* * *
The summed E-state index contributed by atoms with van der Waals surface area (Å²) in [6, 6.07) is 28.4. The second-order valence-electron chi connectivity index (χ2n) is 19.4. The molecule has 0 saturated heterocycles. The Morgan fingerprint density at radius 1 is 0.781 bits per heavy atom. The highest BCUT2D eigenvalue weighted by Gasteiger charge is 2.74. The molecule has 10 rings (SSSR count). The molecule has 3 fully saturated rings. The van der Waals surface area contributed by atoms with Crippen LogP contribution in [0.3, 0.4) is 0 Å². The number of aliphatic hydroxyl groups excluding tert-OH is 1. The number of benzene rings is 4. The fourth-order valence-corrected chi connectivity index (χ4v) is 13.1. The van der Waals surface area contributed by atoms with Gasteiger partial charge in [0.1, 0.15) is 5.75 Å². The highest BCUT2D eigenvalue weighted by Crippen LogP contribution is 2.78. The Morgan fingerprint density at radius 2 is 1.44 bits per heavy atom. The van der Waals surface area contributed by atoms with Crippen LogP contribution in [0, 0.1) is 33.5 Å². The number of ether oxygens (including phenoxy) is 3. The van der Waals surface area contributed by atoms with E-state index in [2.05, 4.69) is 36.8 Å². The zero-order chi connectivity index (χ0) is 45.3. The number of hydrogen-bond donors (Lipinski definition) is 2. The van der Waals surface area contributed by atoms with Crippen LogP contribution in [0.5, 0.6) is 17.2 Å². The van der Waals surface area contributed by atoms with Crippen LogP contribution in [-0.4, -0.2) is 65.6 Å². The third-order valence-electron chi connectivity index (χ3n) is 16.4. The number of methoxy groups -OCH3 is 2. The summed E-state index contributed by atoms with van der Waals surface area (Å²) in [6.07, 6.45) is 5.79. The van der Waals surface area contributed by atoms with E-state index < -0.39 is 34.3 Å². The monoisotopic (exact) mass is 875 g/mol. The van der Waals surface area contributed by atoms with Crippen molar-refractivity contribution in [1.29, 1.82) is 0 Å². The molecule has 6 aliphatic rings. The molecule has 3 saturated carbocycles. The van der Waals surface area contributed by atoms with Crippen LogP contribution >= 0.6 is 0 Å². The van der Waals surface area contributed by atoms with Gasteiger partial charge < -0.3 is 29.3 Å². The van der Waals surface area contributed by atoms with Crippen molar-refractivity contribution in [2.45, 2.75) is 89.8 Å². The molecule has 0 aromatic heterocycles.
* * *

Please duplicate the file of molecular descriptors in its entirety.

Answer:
The summed E-state index contributed by atoms with van der Waals surface area (Å²) in [6, 6.07) is 28.4. The second-order valence-electron chi connectivity index (χ2n) is 19.4. The molecule has 0 saturated heterocycles. The Morgan fingerprint density at radius 1 is 0.781 bits per heavy atom. The highest BCUT2D eigenvalue weighted by Gasteiger charge is 2.74. The molecule has 10 rings (SSSR count). The molecule has 3 fully saturated rings. The van der Waals surface area contributed by atoms with Crippen LogP contribution in [0.3, 0.4) is 0 Å². The number of aliphatic hydroxyl groups excluding tert-OH is 1. The number of benzene rings is 4. The fourth-order valence-corrected chi connectivity index (χ4v) is 13.1. The van der Waals surface area contributed by atoms with Gasteiger partial charge in [0.1, 0.15) is 5.75 Å². The highest BCUT2D eigenvalue weighted by Crippen LogP contribution is 2.78. The Morgan fingerprint density at radius 2 is 1.44 bits per heavy atom. The van der Waals surface area contributed by atoms with Crippen LogP contribution in [0, 0.1) is 33.5 Å². The number of ether oxygens (including phenoxy) is 3. The van der Waals surface area contributed by atoms with E-state index in [2.05, 4.69) is 36.8 Å². The zero-order chi connectivity index (χ0) is 45.3. The number of hydrogen-bond donors (Lipinski definition) is 2. The van der Waals surface area contributed by atoms with Crippen LogP contribution in [0.5, 0.6) is 17.2 Å². The van der Waals surface area contributed by atoms with Crippen LogP contribution in [-0.4, -0.2) is 65.6 Å². The third-order valence-electron chi connectivity index (χ3n) is 16.4. The number of methoxy groups -OCH3 is 2. The summed E-state index contributed by atoms with van der Waals surface area (Å²) in [6.07, 6.45) is 5.79. The van der Waals surface area contributed by atoms with E-state index < -0.39 is 34.3 Å². The monoisotopic (exact) mass is 875 g/mol. The van der Waals surface area contributed by atoms with Crippen molar-refractivity contribution in [1.29, 1.82) is 0 Å². The molecule has 6 aliphatic rings. The molecule has 3 saturated carbocycles. The van der Waals surface area contributed by atoms with Crippen LogP contribution >= 0.6 is 0 Å². The van der Waals surface area contributed by atoms with Gasteiger partial charge < -0.3 is 29.3 Å². The van der Waals surface area contributed by atoms with Crippen molar-refractivity contribution in [2.45, 2.75) is 89.8 Å². The molecule has 0 aromatic heterocycles.